Next, their herds of horses and teams were led in from paddock and pasture. Maeve’s finest stallion was easily matched by another from Ailill’s herds. Then swineherders scoured the woods and gullies and refuse piles and drove in vast herds of pigs, but all were found equal. Maeve had a fine boar, but Ailill had another easily his equal. Finally, herdsmen rounded up their cattle from the woods and wastelands of the province and brought them in to be matched and measured, and they too were found to be of the same size and numbers with one exception: a great bull in Ailill’s herd that had once been a calf of one of Maeve’s cows. His name was Findbennach, the White Bull, and so proud was he that he refused to belong to a herd owned by a woman and moved in with Ailill’s herd. Maeve ordered her herdsmen to search for his equal among her herds, but their search was in vain, and Maeve’s spirits fell into black melancholia as if she had not a single brass bracelet.
She had the messenger Mac Roth, a masterful maker of suggestions, called to her chambers and ordered him to find the match of Findbennach even if he had to search out every province in Ireland. Mac Roth, however, already knew where the equal of Findbennach lived.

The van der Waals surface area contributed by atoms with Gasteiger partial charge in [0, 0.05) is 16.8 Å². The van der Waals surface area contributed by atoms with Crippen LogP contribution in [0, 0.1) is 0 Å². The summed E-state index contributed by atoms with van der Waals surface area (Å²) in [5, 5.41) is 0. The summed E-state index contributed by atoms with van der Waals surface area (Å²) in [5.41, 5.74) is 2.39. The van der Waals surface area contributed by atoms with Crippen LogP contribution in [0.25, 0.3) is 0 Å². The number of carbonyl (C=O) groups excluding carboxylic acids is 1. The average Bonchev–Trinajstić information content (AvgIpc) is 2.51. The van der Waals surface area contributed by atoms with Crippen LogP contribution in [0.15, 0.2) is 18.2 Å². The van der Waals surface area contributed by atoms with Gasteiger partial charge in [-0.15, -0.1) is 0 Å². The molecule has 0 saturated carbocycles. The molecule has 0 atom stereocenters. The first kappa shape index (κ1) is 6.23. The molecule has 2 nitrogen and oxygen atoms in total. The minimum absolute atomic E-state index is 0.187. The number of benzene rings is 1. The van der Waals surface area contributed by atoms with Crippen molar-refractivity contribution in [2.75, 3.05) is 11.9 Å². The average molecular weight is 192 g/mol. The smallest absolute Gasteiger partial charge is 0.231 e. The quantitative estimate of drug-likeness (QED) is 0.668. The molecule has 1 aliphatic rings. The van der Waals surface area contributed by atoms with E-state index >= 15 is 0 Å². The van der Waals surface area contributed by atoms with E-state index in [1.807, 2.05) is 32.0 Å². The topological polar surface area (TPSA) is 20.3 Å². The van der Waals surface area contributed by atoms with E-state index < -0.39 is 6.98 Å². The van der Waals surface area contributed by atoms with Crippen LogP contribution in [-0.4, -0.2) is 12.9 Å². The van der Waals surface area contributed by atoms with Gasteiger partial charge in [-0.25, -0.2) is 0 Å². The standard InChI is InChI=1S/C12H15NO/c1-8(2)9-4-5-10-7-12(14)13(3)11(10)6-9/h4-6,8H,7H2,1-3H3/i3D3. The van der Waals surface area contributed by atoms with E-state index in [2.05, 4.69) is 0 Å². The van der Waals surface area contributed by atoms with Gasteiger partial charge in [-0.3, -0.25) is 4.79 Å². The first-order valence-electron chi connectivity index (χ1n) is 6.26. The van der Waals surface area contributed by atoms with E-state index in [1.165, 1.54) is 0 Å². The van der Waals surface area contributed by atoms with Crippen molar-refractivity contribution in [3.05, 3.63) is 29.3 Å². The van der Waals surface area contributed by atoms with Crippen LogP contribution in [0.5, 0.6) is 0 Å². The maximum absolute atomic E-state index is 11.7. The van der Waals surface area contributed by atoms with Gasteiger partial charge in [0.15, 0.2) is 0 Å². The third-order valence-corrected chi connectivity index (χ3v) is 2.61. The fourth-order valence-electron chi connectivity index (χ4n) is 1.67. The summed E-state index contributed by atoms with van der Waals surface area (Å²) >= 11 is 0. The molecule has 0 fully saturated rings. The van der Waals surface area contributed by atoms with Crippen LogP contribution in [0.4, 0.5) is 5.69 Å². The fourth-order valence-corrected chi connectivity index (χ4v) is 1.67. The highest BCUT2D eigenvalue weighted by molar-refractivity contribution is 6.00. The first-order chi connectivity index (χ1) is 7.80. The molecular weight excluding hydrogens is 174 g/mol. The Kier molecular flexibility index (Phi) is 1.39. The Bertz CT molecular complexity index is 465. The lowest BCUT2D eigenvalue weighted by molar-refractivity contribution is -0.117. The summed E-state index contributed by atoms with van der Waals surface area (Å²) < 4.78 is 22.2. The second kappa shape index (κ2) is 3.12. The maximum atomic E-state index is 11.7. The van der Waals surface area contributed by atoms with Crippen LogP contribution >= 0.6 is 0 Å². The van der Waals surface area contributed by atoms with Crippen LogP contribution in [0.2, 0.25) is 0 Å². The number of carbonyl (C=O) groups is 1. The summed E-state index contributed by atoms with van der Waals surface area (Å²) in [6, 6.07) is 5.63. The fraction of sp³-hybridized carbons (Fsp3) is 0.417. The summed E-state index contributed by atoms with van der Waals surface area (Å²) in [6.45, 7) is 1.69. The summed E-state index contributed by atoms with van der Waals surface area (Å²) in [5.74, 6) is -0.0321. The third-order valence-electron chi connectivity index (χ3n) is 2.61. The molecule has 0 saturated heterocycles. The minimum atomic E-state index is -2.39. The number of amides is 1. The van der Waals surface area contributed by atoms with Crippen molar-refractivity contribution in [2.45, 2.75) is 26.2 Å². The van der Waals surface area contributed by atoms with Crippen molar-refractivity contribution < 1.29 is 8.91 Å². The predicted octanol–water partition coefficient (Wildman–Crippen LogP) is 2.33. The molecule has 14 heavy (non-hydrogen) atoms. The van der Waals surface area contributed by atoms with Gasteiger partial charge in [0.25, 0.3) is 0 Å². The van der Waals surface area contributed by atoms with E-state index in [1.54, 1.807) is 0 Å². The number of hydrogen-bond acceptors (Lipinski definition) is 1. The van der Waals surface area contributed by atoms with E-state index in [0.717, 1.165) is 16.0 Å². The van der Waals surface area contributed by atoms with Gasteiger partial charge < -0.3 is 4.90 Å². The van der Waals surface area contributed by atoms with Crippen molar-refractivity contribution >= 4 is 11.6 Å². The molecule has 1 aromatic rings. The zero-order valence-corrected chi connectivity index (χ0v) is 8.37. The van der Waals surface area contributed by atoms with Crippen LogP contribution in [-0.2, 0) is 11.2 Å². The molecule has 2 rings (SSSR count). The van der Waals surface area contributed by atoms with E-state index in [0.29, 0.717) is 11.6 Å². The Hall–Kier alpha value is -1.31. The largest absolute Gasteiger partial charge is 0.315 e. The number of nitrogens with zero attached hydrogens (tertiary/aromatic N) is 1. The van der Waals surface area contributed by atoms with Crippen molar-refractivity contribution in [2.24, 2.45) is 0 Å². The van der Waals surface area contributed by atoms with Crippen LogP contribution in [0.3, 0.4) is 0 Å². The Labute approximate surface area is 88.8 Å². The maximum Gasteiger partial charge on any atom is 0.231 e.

“In the province of Ulster, in Cuailnge’s territory, in the house of Dáire Mac Fiachna, lives the bull called Donn Cuailnge, the Brown Bull of Cooley,” he said. “This bull is easily the equal of Findbennach; perhaps even better,” he added.
Maeve’s pulse quickened with excitement. One finger rose to wrap a long strand of her golden-red hair around it. She nibbled at her full lower lip. Finally, she leaned forward on her cushion, giving Mac Roth a full look at white hillocks on a much traveled land.
“Go there,” she ordered him. “Ask Dáire for the loan of the Donn Cuailnge for a year. Tell him that I will give him fifty yearling heifers in payment for the loan of his bull at the year’s end when I return him. If his people argue about losing the Donn Cuailnge for so long, I will give Dáire a portion of the Plain of Ai equal to his own holdings, a chariot worth the price of twenty-one bondmaids, and”—she paused, a lustful glint coming into her eyes; her nostrils widening—“and my own friendly thighs will be his as well.”
Mac Roth immediately left with nine men, bearing Maeve’s message with him, his mind crowded with envious thoughts of Dáire’s luck, for Maeve’s skill in lovemaking was well known among her household and troops, her bed being visited by thirty men a day until Fergus Mac Roich’s arrival with the Ulster Exiles. Maeve found herself well sated by Fergus, whose own lust demanded seven women or one Maeve in his bed a night. When Mac Roth arrived at Dáire’s house, he was well met as was his right for being the chief herald of all Ireland. After Dáire had treated him to a chalice of spiced wine, Mac Roth told Dáire of the challenge between Maeve and Ailill.